The Need Of Survival In The Book “The Road” By Cormac Mccarthy
Many people believe that life is a fancy word humans use to hide the pain that exists beneath it. That humans don’t actually live as they wished when they were little. They think, that what they do, by waking up in the morning, going to work in order to make a living is actually surviving. Surviving in this world, a world full of sadness, misery and desolation. But is that it? Is that all things life offers us? Almost a century full of pain? Maybe some people just don’t realise what these two words mean, or what survival and life actually are. The Road by Cormac McCarthy, details the numerous obstacles a man and his son face, in an attempt for survival in a post-apocalyptic world. With a shopping cart of food and supplies, they excavate into the remains of tattered houses, torn buildings and other sheltering places, while averting from troublesome communes.
The need of survival makes the man so sharp and emotionless in his words and actions that he refuses to help strangers they encounter even if they are in awful conditions. For example, they come across a traveler whose name is Ely. When the son begs his father to help him, the father states that “[he doesn’t] think he should have anything” (McCarthy, 149). The father refuses to help the stranger because he is too scared to trust anybody. He knows that the only way to survive is to trust no one but himself and his own son, as well as not give even the smallest of assistance to any man, woman, or child that crosses their path, as he doesn’t know if those individuals have motives to kill them.
Later on in the book, after walking past a village, the son claims to have seen a little boy and begs his father if they can go back and get him, to which the father urges him to “stop”. (McCarthy, 80) and thinks that he is seeing things. The father does not want to go back because he doesn’t want to risk their own lives. The thirst for survival becomes greater than his moral sense, which prevents him from giving into his son. This happens again when the man and his son are robbed by a stranger. The man catches him and takes back their stuff, as well as the thief’s clothes. The son begs his father to think his actions through, however he doesn’t seem to care as “they set out along the road south with the boy crying and looking back at the nude and slat like creature standing there… Shivering and hugging himself.” (McCarthy, 229). Having faced a situation in which the man’s son was in danger, the man doesn’t show any emotion when leaving the thief naked and cold. At this point, his only goal is to survive, no matter the cost or whether he has to choose between his conscience and staying alive.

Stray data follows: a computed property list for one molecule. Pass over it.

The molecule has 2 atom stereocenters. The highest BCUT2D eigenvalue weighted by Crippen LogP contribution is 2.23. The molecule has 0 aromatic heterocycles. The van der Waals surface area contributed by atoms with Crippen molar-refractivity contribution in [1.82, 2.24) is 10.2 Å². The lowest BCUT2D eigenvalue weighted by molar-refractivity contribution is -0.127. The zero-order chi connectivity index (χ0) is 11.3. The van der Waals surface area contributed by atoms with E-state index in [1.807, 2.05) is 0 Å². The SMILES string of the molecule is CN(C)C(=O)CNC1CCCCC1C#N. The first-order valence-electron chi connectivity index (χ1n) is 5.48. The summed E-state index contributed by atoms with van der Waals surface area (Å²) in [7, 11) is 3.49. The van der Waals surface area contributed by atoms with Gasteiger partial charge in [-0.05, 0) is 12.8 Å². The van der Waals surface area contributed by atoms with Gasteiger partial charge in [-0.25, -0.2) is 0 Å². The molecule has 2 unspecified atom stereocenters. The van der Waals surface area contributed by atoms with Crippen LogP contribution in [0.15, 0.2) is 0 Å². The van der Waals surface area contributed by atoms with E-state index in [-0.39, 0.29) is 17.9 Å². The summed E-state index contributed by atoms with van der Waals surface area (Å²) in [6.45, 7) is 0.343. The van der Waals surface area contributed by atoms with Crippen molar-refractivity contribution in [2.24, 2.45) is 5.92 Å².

Later in the book, the father realizes how hard it is for him to lose his son. He looks back at all the atrocities he has done during this entire journey in order to keep himself and the boy alive but tries to convince his son – who is trying to lose faith – that he can’t just give up on him, at least until he knows everything is safe “When your dreams are of some world that never was or of some world that never will be and you are happy again then you will have given up. Do you understand? And you can’t give up. I won’t let you.” (McCarthy, 202). Throughout this story, both protagonists are losing faith of a good life, little by little they are becoming more and more broken as they don’t see any kind of salvation. But, although there is only darkness, they keep hoping.Hoping they will see some kind of light that will make them know they are finally safe of this corruption and life full of death and tragedies.
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